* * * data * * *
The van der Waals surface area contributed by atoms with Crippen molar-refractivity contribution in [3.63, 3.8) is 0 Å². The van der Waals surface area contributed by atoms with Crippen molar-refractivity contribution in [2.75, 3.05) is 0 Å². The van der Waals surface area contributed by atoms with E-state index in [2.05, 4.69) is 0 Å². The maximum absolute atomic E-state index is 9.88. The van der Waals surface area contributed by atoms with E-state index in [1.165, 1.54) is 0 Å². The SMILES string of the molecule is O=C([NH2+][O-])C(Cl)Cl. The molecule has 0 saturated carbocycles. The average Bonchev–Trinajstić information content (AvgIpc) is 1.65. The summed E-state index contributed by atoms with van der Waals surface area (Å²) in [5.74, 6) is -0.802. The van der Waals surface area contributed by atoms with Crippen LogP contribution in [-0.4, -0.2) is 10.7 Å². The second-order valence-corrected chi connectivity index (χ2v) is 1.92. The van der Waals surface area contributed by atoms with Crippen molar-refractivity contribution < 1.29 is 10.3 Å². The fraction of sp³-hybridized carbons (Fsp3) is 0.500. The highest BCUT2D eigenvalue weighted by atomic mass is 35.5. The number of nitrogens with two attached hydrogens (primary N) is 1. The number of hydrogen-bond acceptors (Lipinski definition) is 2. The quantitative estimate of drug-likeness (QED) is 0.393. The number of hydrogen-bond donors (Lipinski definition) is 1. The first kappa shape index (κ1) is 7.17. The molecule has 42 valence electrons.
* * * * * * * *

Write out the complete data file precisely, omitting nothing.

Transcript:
The van der Waals surface area contributed by atoms with Crippen molar-refractivity contribution in [3.63, 3.8) is 0 Å². The van der Waals surface area contributed by atoms with Crippen molar-refractivity contribution in [2.75, 3.05) is 0 Å². The van der Waals surface area contributed by atoms with E-state index in [2.05, 4.69) is 0 Å². The maximum absolute atomic E-state index is 9.88. The van der Waals surface area contributed by atoms with E-state index in [1.165, 1.54) is 0 Å². The SMILES string of the molecule is O=C([NH2+][O-])C(Cl)Cl. The molecule has 0 saturated carbocycles. The average Bonchev–Trinajstić information content (AvgIpc) is 1.65. The summed E-state index contributed by atoms with van der Waals surface area (Å²) in [5.74, 6) is -0.802. The van der Waals surface area contributed by atoms with Crippen LogP contribution in [-0.4, -0.2) is 10.7 Å². The second-order valence-corrected chi connectivity index (χ2v) is 1.92. The van der Waals surface area contributed by atoms with Crippen molar-refractivity contribution < 1.29 is 10.3 Å². The fraction of sp³-hybridized carbons (Fsp3) is 0.500. The highest BCUT2D eigenvalue weighted by atomic mass is 35.5. The number of nitrogens with two attached hydrogens (primary N) is 1. The number of hydrogen-bond acceptors (Lipinski definition) is 2. The quantitative estimate of drug-likeness (QED) is 0.393. The number of hydrogen-bond donors (Lipinski definition) is 1. The first kappa shape index (κ1) is 7.17. The molecule has 42 valence electrons.